Black and white landscape photography: why rich color is the key to bold mono
Black and white landscape photography: step 02 Invest in some filters
If you’re serious about landscape photography, investing in a set of filters will be money well spent.
A circular polariser is useful for boosting contrast in blue skies, and for eliminating reflections in water, while a set of graduated neutral density filters is essential if you want to avoid burnt out skies in high-contrast scenes.
SEE MORE: Best graduated neutral density filter – 6 top models tested and rated
If money is tight, just buy two (a one-stop and a two-stop) as you can always combine them to create a three-stop.
If you’ve never used a polariser or ND grad before, you’ll find the difference can be dramatic, and once you have used them, you’ll wonder how you ever managed without them!
SEE MORE: 9 mistakes photographers make using filters (and how to avoid them)
Black and white landscape photography: step 03 Consider a long lens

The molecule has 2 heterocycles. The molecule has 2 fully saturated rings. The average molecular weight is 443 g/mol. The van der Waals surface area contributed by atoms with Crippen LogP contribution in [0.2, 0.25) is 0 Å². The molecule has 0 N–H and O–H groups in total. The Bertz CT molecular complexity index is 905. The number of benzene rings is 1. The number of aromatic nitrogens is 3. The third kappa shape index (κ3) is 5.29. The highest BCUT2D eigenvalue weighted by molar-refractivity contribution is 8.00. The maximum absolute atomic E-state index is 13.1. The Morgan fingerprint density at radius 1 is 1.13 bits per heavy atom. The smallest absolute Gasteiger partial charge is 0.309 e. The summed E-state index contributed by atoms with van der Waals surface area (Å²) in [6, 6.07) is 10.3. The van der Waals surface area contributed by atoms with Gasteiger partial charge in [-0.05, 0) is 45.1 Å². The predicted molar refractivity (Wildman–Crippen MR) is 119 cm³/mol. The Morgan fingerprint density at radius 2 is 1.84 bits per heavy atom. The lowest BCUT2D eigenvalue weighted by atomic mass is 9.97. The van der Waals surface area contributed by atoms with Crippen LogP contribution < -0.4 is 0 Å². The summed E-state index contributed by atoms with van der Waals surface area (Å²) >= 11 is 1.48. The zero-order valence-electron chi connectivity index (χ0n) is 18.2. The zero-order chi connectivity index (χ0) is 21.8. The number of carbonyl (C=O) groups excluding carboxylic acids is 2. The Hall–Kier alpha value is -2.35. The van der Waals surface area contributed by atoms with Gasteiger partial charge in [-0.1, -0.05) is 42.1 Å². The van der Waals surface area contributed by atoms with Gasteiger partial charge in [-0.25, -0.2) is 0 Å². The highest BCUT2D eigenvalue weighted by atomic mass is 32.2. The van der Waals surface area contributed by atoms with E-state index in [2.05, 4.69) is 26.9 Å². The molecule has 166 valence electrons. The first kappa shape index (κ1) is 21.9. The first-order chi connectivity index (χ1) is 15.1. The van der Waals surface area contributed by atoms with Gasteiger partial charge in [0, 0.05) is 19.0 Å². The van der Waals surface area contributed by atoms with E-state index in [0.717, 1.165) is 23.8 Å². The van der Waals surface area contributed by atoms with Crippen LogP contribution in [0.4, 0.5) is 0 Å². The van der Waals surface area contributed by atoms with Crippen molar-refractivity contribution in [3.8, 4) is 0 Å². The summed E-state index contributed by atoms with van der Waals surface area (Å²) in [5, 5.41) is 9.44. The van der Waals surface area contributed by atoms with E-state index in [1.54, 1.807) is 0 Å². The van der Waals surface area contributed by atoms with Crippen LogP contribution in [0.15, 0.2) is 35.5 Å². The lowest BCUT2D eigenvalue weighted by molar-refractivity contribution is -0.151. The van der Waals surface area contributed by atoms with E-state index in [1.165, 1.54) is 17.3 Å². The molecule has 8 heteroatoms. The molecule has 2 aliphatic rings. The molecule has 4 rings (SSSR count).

Many of us make the mistake of assuming that you need a wide-angle to shoot landscapes.
However a longer zoom with a range of, say, 70-200mm or 100-300mm, can be extremely useful for picking out distant details – especially when you’re shooting somewhere as big and expansive as the UK’s Lake District.
The advantage of a zoom – as opposed to a fixed focal length lens – is that it enables you to zoom in and out and experiment with different crops and compositions.
It’s also worth trying to shoot vertically, as this will often result in a more balanced shot.
PAGE 1: See in black and white
PAGE 2: Filters; long lenses
PAGE 3: Use a screen loupe; Attach a cable release; Tripod tips
Pro secrets: how to use a telephoto lens for awesome landscapes
How to avoid lens flare when shooting wide-angle scenes
ND grad filters: what every photographer needs to know
10 quick landscape photography tips
on Wednesday, July 23rd, 2014 at 12:01 am under Landscape, Photography Tips.
Tags: black and white photography, landscape photography